A major revamp of your drink recipe: Testing syrup extracts and cane sugar
A little over a year ago, I told you that Starbucks was testing syrup extracts for your beverage rather than the current bottled syrups.
Since that 2017 article, the test of syrup extracts has greatly expanded. Syrup extracts have been spotted in numerous areas of San Diego County, the Sacramento area, and St. Louis. I’ve had many partners tell me, “these are coming.” One partner said, “expect them national sometime in fiscal 2019.” None of that is confirmed. The only thing that an official Starbucks spokesperson said to me, when I inquired on May 18th, was “I don’t have an exact store count but as you know we’re testing a new way for our customers to experience flavor in our core espresso beverages! Right now it’s in select stores, including in California as you can see.”
I dropped by a Starbucks in Carlsbad, California on Friday May 18, 2018 and ordered an iced toffee nut latte with the new syrup extracts. It had been a long while since I’d tried them – I hadn’t tried the new syrup extract since the original March 2017 article.
As a refresher, if a Starbucks store is using the syrup extracts, then there’s no premade syrup with both flavor and sugar, rather you can order a flavor extract and have the barista add as much or as little simple syrup separately. The syrup extracts come in small bottles with green lids, and the barista shakes some of the extract into your drink.
I decided to order my drink twice: I ordered one iced toffee nut latte with extract and cane sugar, and a second one with extract but with no cane sugar, comparing and contrasting the two drinks.
The register barista gave me a pre-warning that she didn’t think the toffee nut worked so well without sugar at all, and recommended that I add just a few pumps of cane sugar. A grande iced toffee nut latte would come with some shakes of the syrup extract plus 4 pumps of cane sugar, for the standard recipe.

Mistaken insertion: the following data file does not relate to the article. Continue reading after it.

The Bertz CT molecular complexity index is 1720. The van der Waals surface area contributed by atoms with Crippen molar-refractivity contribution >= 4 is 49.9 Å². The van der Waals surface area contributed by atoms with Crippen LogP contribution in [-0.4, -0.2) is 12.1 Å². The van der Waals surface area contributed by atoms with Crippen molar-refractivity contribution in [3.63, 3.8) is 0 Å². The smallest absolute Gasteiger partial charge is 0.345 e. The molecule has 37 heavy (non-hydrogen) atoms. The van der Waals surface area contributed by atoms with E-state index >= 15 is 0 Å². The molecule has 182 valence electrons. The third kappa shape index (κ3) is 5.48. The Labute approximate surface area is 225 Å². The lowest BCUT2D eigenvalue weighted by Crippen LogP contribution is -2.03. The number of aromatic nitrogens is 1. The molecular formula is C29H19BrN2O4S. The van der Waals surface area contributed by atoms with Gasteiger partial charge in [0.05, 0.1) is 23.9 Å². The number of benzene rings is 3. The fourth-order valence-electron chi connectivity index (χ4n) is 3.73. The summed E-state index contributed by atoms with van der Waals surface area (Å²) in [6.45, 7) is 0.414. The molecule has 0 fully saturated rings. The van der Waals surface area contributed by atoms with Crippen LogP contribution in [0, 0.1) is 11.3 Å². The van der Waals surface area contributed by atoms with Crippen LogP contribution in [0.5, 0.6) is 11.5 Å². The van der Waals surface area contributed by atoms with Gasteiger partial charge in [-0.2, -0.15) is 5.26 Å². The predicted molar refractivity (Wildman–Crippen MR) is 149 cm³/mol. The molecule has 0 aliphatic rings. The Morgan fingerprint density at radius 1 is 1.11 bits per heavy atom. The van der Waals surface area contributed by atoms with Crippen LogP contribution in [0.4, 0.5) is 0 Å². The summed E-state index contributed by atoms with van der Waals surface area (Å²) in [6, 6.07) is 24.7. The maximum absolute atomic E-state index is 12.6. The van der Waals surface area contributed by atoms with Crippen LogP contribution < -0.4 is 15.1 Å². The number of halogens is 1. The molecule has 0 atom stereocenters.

Despite the warning that a little sugar was recommended, I ordered one drink as the standard and the other completely without sugar. It’s true, the one without sugar really lacked in flavor. Maybe toffee nut in particular needs a little simple syrup.
What does all this mean? Well it cuts both ways. If this really launches nationally, it will be a major overhaul of almost every single beverage of Starbucks. Of course, black coffee drinks, and plain lattes and such without any sweetening flavor won’t be affected. But for many customers, they may notice their drink flavor has changed, and might have to readjust how they order their beverage. Indeed, some will need extra simple syrup, and some less. In any case, it will be a big adjustment. Some customers who really want the option of a low sugar drink will be happy to be able to control how much simple syrup goes into their beverage.
However, it sure seems like Americans are addicted to sweet beverages. I see this change causing a little chaos and disruption before it ends up being accepted by the typical Starbucks customer.
It’s a bold move by Starbucks, if this is indeed coming nationally.
EDIT on 5-27-18: Indeed, I have confused “Simple Syrup” with “Cane Sugar Syrup” – They are used interchangeably in this article. However, the Starbucks iced teas are standard with the Cane Sugar Syrup. Other beverages, like the beverages I tried in this story, as well as all other non-tea drinks, are served with the Simple Syrup. My apologies for the confusion.